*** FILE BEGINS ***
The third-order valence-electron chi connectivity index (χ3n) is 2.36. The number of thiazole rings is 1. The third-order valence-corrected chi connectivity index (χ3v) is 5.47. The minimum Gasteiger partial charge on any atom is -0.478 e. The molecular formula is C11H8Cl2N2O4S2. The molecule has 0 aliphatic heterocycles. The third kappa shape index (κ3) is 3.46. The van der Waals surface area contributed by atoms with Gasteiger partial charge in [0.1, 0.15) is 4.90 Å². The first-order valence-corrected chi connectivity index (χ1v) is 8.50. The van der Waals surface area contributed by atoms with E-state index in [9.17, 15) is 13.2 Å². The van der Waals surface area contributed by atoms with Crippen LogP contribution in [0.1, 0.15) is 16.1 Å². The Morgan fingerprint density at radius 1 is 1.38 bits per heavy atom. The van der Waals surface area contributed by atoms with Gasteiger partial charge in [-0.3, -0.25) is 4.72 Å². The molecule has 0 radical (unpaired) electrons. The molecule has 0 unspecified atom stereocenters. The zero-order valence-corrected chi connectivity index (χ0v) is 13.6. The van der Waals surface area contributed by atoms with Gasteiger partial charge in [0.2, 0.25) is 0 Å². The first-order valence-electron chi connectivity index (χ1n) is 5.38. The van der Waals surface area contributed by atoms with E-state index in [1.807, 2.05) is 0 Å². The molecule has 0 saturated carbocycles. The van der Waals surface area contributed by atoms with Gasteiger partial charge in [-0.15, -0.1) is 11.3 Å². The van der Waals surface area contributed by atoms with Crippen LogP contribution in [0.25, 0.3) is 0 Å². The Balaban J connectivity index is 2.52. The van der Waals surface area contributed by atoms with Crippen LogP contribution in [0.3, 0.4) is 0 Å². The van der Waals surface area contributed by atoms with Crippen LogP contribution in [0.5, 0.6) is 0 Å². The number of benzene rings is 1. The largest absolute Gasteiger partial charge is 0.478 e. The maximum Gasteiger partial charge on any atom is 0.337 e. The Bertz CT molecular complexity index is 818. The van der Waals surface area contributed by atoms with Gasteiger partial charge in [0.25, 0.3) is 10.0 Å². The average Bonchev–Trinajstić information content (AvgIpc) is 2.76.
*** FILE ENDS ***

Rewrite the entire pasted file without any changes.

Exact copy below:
The third-order valence-electron chi connectivity index (χ3n) is 2.36. The number of thiazole rings is 1. The third-order valence-corrected chi connectivity index (χ3v) is 5.47. The minimum Gasteiger partial charge on any atom is -0.478 e. The molecular formula is C11H8Cl2N2O4S2. The molecule has 0 aliphatic heterocycles. The third kappa shape index (κ3) is 3.46. The van der Waals surface area contributed by atoms with Gasteiger partial charge in [0.1, 0.15) is 4.90 Å². The first-order valence-corrected chi connectivity index (χ1v) is 8.50. The van der Waals surface area contributed by atoms with E-state index in [9.17, 15) is 13.2 Å². The van der Waals surface area contributed by atoms with Crippen LogP contribution in [0.1, 0.15) is 16.1 Å². The Morgan fingerprint density at radius 1 is 1.38 bits per heavy atom. The van der Waals surface area contributed by atoms with Gasteiger partial charge in [-0.3, -0.25) is 4.72 Å². The molecule has 0 radical (unpaired) electrons. The molecule has 0 unspecified atom stereocenters. The zero-order valence-corrected chi connectivity index (χ0v) is 13.6. The van der Waals surface area contributed by atoms with Gasteiger partial charge in [0.2, 0.25) is 0 Å². The first-order valence-electron chi connectivity index (χ1n) is 5.38. The van der Waals surface area contributed by atoms with E-state index in [1.807, 2.05) is 0 Å². The molecule has 0 saturated carbocycles. The van der Waals surface area contributed by atoms with Gasteiger partial charge in [-0.15, -0.1) is 11.3 Å². The van der Waals surface area contributed by atoms with Crippen LogP contribution in [0.25, 0.3) is 0 Å². The Balaban J connectivity index is 2.52. The van der Waals surface area contributed by atoms with Crippen LogP contribution in [0.3, 0.4) is 0 Å². The van der Waals surface area contributed by atoms with Crippen LogP contribution in [0.5, 0.6) is 0 Å². The number of benzene rings is 1. The largest absolute Gasteiger partial charge is 0.478 e. The maximum Gasteiger partial charge on any atom is 0.337 e. The Bertz CT molecular complexity index is 818. The van der Waals surface area contributed by atoms with Gasteiger partial charge in [0.25, 0.3) is 10.0 Å². The average Bonchev–Trinajstić information content (AvgIpc) is 2.76.